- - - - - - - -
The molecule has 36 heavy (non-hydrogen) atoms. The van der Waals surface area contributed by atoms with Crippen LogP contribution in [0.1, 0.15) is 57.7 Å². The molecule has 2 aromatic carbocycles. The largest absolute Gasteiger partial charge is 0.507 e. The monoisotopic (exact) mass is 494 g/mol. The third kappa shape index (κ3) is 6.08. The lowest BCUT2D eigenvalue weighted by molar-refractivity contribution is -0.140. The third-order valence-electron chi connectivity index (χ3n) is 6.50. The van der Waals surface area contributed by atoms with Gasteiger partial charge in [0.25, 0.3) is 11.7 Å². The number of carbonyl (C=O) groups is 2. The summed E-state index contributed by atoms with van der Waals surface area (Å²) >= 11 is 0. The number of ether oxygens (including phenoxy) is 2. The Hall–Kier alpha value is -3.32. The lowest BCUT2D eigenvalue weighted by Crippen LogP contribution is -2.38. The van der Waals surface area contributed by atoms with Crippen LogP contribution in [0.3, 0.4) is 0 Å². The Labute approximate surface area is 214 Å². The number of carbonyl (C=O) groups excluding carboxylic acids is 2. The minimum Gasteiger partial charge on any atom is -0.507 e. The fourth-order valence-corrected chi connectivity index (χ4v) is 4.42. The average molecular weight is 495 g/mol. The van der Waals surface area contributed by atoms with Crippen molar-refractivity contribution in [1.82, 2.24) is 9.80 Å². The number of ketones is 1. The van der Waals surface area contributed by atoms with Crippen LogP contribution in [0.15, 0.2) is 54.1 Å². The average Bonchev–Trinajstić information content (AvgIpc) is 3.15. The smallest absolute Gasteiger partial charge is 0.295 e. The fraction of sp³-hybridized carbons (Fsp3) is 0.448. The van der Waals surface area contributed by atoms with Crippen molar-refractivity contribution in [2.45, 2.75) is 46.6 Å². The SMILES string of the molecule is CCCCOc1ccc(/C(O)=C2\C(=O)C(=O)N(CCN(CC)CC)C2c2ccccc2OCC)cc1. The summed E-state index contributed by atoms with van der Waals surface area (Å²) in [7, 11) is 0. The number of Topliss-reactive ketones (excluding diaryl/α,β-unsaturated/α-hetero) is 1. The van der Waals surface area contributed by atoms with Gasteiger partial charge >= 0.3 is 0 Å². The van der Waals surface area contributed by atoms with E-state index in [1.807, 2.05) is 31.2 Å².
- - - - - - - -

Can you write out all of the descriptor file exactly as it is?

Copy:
The molecule has 36 heavy (non-hydrogen) atoms. The van der Waals surface area contributed by atoms with Crippen LogP contribution in [0.1, 0.15) is 57.7 Å². The molecule has 2 aromatic carbocycles. The largest absolute Gasteiger partial charge is 0.507 e. The monoisotopic (exact) mass is 494 g/mol. The third kappa shape index (κ3) is 6.08. The lowest BCUT2D eigenvalue weighted by molar-refractivity contribution is -0.140. The third-order valence-electron chi connectivity index (χ3n) is 6.50. The van der Waals surface area contributed by atoms with Gasteiger partial charge in [0.25, 0.3) is 11.7 Å². The number of carbonyl (C=O) groups is 2. The summed E-state index contributed by atoms with van der Waals surface area (Å²) >= 11 is 0. The number of ether oxygens (including phenoxy) is 2. The Hall–Kier alpha value is -3.32. The lowest BCUT2D eigenvalue weighted by Crippen LogP contribution is -2.38. The van der Waals surface area contributed by atoms with Crippen LogP contribution in [0.3, 0.4) is 0 Å². The Labute approximate surface area is 214 Å². The number of carbonyl (C=O) groups excluding carboxylic acids is 2. The minimum Gasteiger partial charge on any atom is -0.507 e. The fourth-order valence-corrected chi connectivity index (χ4v) is 4.42. The average molecular weight is 495 g/mol. The van der Waals surface area contributed by atoms with Crippen molar-refractivity contribution in [1.82, 2.24) is 9.80 Å². The number of ketones is 1. The van der Waals surface area contributed by atoms with Crippen LogP contribution in [0.15, 0.2) is 54.1 Å². The average Bonchev–Trinajstić information content (AvgIpc) is 3.15. The smallest absolute Gasteiger partial charge is 0.295 e. The fraction of sp³-hybridized carbons (Fsp3) is 0.448. The van der Waals surface area contributed by atoms with Crippen molar-refractivity contribution in [2.45, 2.75) is 46.6 Å². The SMILES string of the molecule is CCCCOc1ccc(/C(O)=C2\C(=O)C(=O)N(CCN(CC)CC)C2c2ccccc2OCC)cc1. The summed E-state index contributed by atoms with van der Waals surface area (Å²) in [7, 11) is 0. The number of Topliss-reactive ketones (excluding diaryl/α,β-unsaturated/α-hetero) is 1. The van der Waals surface area contributed by atoms with Gasteiger partial charge >= 0.3 is 0 Å². The van der Waals surface area contributed by atoms with E-state index in [1.807, 2.05) is 31.2 Å².